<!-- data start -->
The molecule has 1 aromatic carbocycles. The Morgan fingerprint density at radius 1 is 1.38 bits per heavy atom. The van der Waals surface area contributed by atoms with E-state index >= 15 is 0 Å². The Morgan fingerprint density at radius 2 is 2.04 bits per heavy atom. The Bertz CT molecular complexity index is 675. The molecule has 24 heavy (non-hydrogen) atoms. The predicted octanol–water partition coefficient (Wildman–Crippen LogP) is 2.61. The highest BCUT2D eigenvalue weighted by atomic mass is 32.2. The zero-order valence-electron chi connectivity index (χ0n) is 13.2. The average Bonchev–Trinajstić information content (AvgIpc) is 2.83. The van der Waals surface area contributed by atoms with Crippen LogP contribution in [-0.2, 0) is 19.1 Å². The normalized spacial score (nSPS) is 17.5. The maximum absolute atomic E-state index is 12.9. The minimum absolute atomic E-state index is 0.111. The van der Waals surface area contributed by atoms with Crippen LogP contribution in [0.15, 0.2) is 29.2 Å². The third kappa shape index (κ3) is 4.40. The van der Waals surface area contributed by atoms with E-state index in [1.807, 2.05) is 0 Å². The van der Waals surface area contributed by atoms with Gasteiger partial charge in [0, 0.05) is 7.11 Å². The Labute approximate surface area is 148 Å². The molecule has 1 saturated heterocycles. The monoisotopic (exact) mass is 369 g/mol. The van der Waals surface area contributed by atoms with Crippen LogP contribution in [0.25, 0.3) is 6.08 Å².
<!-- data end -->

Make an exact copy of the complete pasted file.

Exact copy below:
The molecule has 1 aromatic carbocycles. The Morgan fingerprint density at radius 1 is 1.38 bits per heavy atom. The van der Waals surface area contributed by atoms with E-state index >= 15 is 0 Å². The Morgan fingerprint density at radius 2 is 2.04 bits per heavy atom. The Bertz CT molecular complexity index is 675. The molecule has 24 heavy (non-hydrogen) atoms. The predicted octanol–water partition coefficient (Wildman–Crippen LogP) is 2.61. The highest BCUT2D eigenvalue weighted by atomic mass is 32.2. The zero-order valence-electron chi connectivity index (χ0n) is 13.2. The average Bonchev–Trinajstić information content (AvgIpc) is 2.83. The van der Waals surface area contributed by atoms with Crippen LogP contribution in [-0.2, 0) is 19.1 Å². The normalized spacial score (nSPS) is 17.5. The maximum absolute atomic E-state index is 12.9. The minimum absolute atomic E-state index is 0.111. The van der Waals surface area contributed by atoms with Crippen LogP contribution in [0.15, 0.2) is 29.2 Å². The third kappa shape index (κ3) is 4.40. The van der Waals surface area contributed by atoms with E-state index in [1.807, 2.05) is 0 Å². The van der Waals surface area contributed by atoms with Gasteiger partial charge in [0, 0.05) is 7.11 Å². The Labute approximate surface area is 148 Å². The molecule has 1 saturated heterocycles. The monoisotopic (exact) mass is 369 g/mol. The van der Waals surface area contributed by atoms with Crippen LogP contribution in [0.25, 0.3) is 6.08 Å².